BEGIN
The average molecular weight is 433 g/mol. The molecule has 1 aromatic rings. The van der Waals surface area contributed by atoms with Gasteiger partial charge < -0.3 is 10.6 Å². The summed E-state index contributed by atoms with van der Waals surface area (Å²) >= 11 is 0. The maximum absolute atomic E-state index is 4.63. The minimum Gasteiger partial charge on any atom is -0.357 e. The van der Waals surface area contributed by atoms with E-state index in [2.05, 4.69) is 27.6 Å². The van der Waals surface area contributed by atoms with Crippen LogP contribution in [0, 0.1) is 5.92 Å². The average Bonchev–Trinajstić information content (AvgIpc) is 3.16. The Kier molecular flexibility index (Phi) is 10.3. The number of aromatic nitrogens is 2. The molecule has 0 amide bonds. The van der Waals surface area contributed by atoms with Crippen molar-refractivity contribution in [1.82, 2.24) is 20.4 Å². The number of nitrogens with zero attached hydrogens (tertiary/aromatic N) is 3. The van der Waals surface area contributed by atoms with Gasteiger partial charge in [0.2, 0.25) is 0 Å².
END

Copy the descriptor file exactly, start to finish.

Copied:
The average molecular weight is 433 g/mol. The molecule has 1 aromatic rings. The van der Waals surface area contributed by atoms with Gasteiger partial charge < -0.3 is 10.6 Å². The summed E-state index contributed by atoms with van der Waals surface area (Å²) >= 11 is 0. The maximum absolute atomic E-state index is 4.63. The minimum Gasteiger partial charge on any atom is -0.357 e. The van der Waals surface area contributed by atoms with E-state index in [2.05, 4.69) is 27.6 Å². The van der Waals surface area contributed by atoms with Crippen LogP contribution in [0, 0.1) is 5.92 Å². The average Bonchev–Trinajstić information content (AvgIpc) is 3.16. The Kier molecular flexibility index (Phi) is 10.3. The number of aromatic nitrogens is 2. The molecule has 0 amide bonds. The van der Waals surface area contributed by atoms with Crippen molar-refractivity contribution in [1.82, 2.24) is 20.4 Å². The number of nitrogens with zero attached hydrogens (tertiary/aromatic N) is 3. The van der Waals surface area contributed by atoms with Gasteiger partial charge in [0.2, 0.25) is 0 Å².